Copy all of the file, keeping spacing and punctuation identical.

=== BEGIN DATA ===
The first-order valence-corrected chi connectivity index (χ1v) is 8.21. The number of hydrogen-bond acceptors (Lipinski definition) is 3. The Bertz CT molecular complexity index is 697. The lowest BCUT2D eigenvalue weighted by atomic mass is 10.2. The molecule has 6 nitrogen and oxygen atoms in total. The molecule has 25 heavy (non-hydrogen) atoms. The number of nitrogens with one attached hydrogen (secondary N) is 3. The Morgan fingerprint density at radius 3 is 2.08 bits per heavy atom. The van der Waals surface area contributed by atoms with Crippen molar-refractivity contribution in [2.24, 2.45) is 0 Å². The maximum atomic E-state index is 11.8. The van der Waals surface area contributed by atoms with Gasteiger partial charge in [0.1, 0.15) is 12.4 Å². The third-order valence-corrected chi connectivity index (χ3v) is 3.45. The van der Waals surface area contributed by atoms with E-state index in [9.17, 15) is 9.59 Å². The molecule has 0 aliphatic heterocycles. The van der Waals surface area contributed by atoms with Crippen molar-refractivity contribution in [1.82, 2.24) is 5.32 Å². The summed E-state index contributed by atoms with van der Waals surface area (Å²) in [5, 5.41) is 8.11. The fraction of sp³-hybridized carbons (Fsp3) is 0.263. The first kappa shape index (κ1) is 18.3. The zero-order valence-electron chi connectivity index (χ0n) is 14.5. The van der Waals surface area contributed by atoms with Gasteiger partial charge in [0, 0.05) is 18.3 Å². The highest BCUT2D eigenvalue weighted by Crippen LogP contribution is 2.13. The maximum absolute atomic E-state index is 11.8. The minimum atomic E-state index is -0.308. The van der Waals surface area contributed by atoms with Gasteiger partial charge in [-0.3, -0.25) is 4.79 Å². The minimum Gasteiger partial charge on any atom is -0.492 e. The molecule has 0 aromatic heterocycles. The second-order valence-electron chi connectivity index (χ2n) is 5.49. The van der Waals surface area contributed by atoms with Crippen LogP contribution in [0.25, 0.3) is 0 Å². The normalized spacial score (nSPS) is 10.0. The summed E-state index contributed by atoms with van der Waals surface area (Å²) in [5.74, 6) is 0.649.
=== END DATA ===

The first-order valence-corrected chi connectivity index (χ1v) is 8.21. The number of hydrogen-bond acceptors (Lipinski definition) is 3. The Bertz CT molecular complexity index is 697. The lowest BCUT2D eigenvalue weighted by atomic mass is 10.2. The molecule has 6 nitrogen and oxygen atoms in total. The molecule has 25 heavy (non-hydrogen) atoms. The number of nitrogens with one attached hydrogen (secondary N) is 3. The Morgan fingerprint density at radius 3 is 2.08 bits per heavy atom. The van der Waals surface area contributed by atoms with Crippen molar-refractivity contribution in [2.24, 2.45) is 0 Å². The maximum atomic E-state index is 11.8. The van der Waals surface area contributed by atoms with Gasteiger partial charge in [0.1, 0.15) is 12.4 Å². The third-order valence-corrected chi connectivity index (χ3v) is 3.45. The van der Waals surface area contributed by atoms with E-state index in [9.17, 15) is 9.59 Å². The molecule has 0 aliphatic heterocycles. The van der Waals surface area contributed by atoms with Crippen molar-refractivity contribution in [1.82, 2.24) is 5.32 Å². The summed E-state index contributed by atoms with van der Waals surface area (Å²) in [5, 5.41) is 8.11. The fraction of sp³-hybridized carbons (Fsp3) is 0.263. The first kappa shape index (κ1) is 18.3. The zero-order valence-electron chi connectivity index (χ0n) is 14.5. The van der Waals surface area contributed by atoms with Gasteiger partial charge in [0, 0.05) is 18.3 Å². The highest BCUT2D eigenvalue weighted by Crippen LogP contribution is 2.13. The maximum absolute atomic E-state index is 11.8. The minimum atomic E-state index is -0.308. The van der Waals surface area contributed by atoms with Gasteiger partial charge in [-0.3, -0.25) is 4.79 Å². The minimum Gasteiger partial charge on any atom is -0.492 e. The molecule has 0 aromatic heterocycles. The second-order valence-electron chi connectivity index (χ2n) is 5.49. The van der Waals surface area contributed by atoms with Crippen LogP contribution in [0.25, 0.3) is 0 Å². The normalized spacial score (nSPS) is 10.0. The summed E-state index contributed by atoms with van der Waals surface area (Å²) in [5.74, 6) is 0.649.